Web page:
electorate in order to win office. Advocates of this system point out that had it been in place in the last elections, Biljana Plavsic, the West's preferred choice for president of Republika Srpska, would likely have been elected ahead ofthe
ultra-nationalist Nikola Poplasen. As expected, the ruling Muslim Party of Democratic Action (SDA) complained that the draft goes against the constitution, while the ruling Bosnian Croat party the Croat Democratic Union (HDZ) said that it jeopardizes the
very existence of Croats in Bosnia. These two, and several other, parties also expressed concern that open lists in local elections will make ballot papers too big and complicated due to large number of candidates for so many local assemblies, though OSCE
officials said they will make sure that this does not happen.
To date, only the ruling Bosnian Serb Sloga (Unity) coalition has remained silent about the draft. OSCE officials said they believe that Sloga leaders were still analysing the document and calculating its eventual effects. Bosnia's top international
mediator, High Representative Wolfgang Petritsch, said that the draft was `well balanced, well thought proposal' adding that: `Nobody will be one hundred per cent satisfied, but that is the nature of this exercise.'
International officials acknowledge the flaws of their draft which they attribute to limitations on the Bosnian constitution and the Dayton Agreement. One of the OSCE's foreign experts, Fran‡ois Froment-Meurice, recognised that the proposed draft goes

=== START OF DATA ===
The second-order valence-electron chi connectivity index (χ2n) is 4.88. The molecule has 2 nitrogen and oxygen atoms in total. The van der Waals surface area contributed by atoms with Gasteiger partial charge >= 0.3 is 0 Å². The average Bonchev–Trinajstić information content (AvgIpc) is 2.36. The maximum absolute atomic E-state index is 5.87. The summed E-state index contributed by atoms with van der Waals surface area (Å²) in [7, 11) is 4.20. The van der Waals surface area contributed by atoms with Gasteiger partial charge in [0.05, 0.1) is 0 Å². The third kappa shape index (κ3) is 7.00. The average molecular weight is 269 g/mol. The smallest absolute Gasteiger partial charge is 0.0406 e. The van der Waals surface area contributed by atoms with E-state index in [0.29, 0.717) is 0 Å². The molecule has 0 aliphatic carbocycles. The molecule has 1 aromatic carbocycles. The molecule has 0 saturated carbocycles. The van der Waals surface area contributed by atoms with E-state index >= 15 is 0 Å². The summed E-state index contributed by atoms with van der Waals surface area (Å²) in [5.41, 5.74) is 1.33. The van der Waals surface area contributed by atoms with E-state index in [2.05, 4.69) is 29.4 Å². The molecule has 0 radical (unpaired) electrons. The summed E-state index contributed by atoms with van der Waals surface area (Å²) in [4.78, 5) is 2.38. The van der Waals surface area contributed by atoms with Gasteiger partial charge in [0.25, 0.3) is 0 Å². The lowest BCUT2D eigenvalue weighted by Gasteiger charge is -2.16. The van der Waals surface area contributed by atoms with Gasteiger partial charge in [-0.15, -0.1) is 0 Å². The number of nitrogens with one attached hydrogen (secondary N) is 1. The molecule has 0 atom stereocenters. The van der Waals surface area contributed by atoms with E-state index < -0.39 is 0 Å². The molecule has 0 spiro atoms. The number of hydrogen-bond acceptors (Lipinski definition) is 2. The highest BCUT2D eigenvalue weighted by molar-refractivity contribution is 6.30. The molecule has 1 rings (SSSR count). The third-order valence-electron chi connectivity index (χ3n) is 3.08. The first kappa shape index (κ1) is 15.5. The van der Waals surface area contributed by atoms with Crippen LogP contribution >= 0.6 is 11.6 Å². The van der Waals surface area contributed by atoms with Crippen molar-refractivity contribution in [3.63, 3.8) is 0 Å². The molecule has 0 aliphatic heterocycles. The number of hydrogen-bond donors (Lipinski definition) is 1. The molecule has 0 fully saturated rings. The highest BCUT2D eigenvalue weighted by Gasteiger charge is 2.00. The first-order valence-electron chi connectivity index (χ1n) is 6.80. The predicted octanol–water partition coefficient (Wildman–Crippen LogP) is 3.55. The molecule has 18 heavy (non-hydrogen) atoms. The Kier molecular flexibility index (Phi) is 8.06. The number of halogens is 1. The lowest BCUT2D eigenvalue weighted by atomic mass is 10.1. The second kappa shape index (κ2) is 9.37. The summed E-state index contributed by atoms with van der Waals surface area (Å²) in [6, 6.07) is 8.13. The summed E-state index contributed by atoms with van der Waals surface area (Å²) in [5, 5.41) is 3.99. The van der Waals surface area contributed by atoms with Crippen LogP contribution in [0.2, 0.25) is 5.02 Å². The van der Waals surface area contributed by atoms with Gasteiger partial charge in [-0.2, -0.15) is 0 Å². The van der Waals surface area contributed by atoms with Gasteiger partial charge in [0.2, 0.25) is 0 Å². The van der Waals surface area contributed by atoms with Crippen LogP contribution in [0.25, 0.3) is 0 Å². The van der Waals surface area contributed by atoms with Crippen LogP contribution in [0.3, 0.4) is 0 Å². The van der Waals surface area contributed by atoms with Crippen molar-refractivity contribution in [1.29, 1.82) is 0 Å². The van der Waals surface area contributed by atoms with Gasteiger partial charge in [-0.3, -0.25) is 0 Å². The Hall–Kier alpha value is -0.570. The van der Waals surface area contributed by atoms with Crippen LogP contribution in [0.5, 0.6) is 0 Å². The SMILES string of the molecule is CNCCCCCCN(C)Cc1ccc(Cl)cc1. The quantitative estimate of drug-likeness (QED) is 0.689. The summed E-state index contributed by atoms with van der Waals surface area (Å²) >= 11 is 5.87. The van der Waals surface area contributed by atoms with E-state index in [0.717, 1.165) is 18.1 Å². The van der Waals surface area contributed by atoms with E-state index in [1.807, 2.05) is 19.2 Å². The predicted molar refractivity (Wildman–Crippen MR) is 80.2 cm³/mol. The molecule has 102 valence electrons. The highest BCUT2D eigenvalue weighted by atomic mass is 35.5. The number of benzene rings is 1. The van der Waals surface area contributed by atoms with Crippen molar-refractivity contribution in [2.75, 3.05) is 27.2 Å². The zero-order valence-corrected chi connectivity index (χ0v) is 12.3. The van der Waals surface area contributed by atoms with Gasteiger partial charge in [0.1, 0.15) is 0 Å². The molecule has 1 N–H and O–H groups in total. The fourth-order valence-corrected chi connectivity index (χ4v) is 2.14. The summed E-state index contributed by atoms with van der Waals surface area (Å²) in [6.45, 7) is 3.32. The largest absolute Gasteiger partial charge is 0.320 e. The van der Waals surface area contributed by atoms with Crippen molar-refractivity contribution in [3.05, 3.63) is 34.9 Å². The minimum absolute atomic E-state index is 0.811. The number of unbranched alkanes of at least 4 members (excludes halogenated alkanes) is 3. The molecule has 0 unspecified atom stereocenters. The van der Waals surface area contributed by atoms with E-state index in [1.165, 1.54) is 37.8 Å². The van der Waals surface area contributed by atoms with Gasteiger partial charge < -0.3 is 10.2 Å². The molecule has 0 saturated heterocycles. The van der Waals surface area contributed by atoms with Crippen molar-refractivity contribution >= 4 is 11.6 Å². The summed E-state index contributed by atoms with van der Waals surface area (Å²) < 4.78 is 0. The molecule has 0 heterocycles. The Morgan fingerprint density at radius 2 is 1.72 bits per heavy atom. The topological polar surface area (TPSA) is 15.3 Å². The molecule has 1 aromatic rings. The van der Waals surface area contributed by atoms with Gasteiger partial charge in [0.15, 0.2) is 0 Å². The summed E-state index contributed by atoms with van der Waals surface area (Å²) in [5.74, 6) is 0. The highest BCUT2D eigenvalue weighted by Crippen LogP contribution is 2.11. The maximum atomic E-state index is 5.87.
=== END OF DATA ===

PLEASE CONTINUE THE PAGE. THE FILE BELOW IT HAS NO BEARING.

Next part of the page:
against European Conventions, butstressed that it had to be that way in order to accommodate Bosnia's complicated constitution. `We don't like it very much,' Froment-Meurice said, adding that without altering the Bosnian constitution and therefore the
Dayton Agreement `We cannot go any further'. `This is really the best what we could do within the Dayton framework,' another Western diplomat who helped creating the draft said. The draft could be improved if Bosnia's Constitutional Court would change the
constitution in accordance with international conventions, the diplomat said. Recent OSCE polls show that the three ethnic groups have a different opinion about that: some 70 per cent of Muslims support the idea, but among Bosnian Serbs and Croats the
percentage in favour is only some 30 per cent. `Over time, the Dayton Agreement will have to be changed and readjusted,' one of the Bosnian Serb opposition leaders, Mladen Ivanic, said in a recent interview with IWPR. Yet he also acknowledged that that
process will be slow and difficult. High Representative Petritsch also has the power to impose necessary amendments to the constitution, but it is highly unlikely he would do that as he fears it would destabilise the situation in Bosnia, the diplomat
Ultimately, the Dayton Agreement could be amended if and when all three ethnic groups in Bosnia agree to changes. However, the ruling nationalist parties do not consider it in their interests to change the main mechanism that keeps them in power. `It's
classic Catch 22,' said the Western diplomat.
Bosnia's municipal elections, which are scheduled for April 2000, will take place according to the existing election law. However, the new law should be in place before the next national elections, currently slated for September 2000.
This article appeared in IWPR's online Balkan Crisis Report No. 89: www.iwpr.net
Janez Kovac is a pseudonym for a journalist from Sarajevo. Edina Becirevic is a journalist with Slobodna Bosna.